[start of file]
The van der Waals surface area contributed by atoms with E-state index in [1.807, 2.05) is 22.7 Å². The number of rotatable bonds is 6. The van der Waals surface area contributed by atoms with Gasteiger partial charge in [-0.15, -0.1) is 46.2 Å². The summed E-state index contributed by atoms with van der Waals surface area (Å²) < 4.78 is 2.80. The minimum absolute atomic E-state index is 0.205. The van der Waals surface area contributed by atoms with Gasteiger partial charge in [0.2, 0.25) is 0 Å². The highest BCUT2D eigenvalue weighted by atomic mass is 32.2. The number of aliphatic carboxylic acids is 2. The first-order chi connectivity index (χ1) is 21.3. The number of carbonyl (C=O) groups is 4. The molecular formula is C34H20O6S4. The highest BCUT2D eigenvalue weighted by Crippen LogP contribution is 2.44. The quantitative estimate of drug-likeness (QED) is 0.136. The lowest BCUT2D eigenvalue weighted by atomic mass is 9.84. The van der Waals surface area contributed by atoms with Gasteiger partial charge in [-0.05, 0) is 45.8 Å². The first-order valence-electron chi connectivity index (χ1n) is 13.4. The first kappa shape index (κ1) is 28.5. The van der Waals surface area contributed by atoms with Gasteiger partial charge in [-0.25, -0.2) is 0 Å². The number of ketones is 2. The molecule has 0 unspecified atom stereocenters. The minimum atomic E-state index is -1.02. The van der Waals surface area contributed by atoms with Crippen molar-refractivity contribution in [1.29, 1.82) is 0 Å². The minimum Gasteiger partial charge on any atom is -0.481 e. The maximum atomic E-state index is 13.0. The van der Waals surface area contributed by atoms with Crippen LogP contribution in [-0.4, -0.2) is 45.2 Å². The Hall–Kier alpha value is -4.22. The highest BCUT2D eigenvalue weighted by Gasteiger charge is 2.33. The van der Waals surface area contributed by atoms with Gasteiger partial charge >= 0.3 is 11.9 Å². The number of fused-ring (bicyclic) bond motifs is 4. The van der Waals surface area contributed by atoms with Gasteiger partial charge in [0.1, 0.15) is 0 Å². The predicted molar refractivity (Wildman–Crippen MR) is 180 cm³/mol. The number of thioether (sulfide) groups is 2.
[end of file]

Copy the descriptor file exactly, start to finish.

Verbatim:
The van der Waals surface area contributed by atoms with E-state index in [1.807, 2.05) is 22.7 Å². The number of rotatable bonds is 6. The van der Waals surface area contributed by atoms with Gasteiger partial charge in [-0.15, -0.1) is 46.2 Å². The summed E-state index contributed by atoms with van der Waals surface area (Å²) < 4.78 is 2.80. The minimum absolute atomic E-state index is 0.205. The van der Waals surface area contributed by atoms with Gasteiger partial charge in [0.2, 0.25) is 0 Å². The highest BCUT2D eigenvalue weighted by atomic mass is 32.2. The number of aliphatic carboxylic acids is 2. The first-order chi connectivity index (χ1) is 21.3. The number of carbonyl (C=O) groups is 4. The molecular formula is C34H20O6S4. The highest BCUT2D eigenvalue weighted by Crippen LogP contribution is 2.44. The quantitative estimate of drug-likeness (QED) is 0.136. The lowest BCUT2D eigenvalue weighted by atomic mass is 9.84. The van der Waals surface area contributed by atoms with Gasteiger partial charge in [-0.05, 0) is 45.8 Å². The first-order valence-electron chi connectivity index (χ1n) is 13.4. The first kappa shape index (κ1) is 28.5. The van der Waals surface area contributed by atoms with Gasteiger partial charge in [-0.25, -0.2) is 0 Å². The number of ketones is 2. The molecule has 0 unspecified atom stereocenters. The minimum atomic E-state index is -1.02. The van der Waals surface area contributed by atoms with Crippen molar-refractivity contribution in [1.29, 1.82) is 0 Å². The minimum Gasteiger partial charge on any atom is -0.481 e. The maximum atomic E-state index is 13.0. The van der Waals surface area contributed by atoms with Crippen LogP contribution in [-0.4, -0.2) is 45.2 Å². The Hall–Kier alpha value is -4.22. The highest BCUT2D eigenvalue weighted by Gasteiger charge is 2.33. The van der Waals surface area contributed by atoms with Gasteiger partial charge >= 0.3 is 11.9 Å². The number of fused-ring (bicyclic) bond motifs is 4. The van der Waals surface area contributed by atoms with Gasteiger partial charge in [0.1, 0.15) is 0 Å². The predicted molar refractivity (Wildman–Crippen MR) is 180 cm³/mol. The number of thioether (sulfide) groups is 2.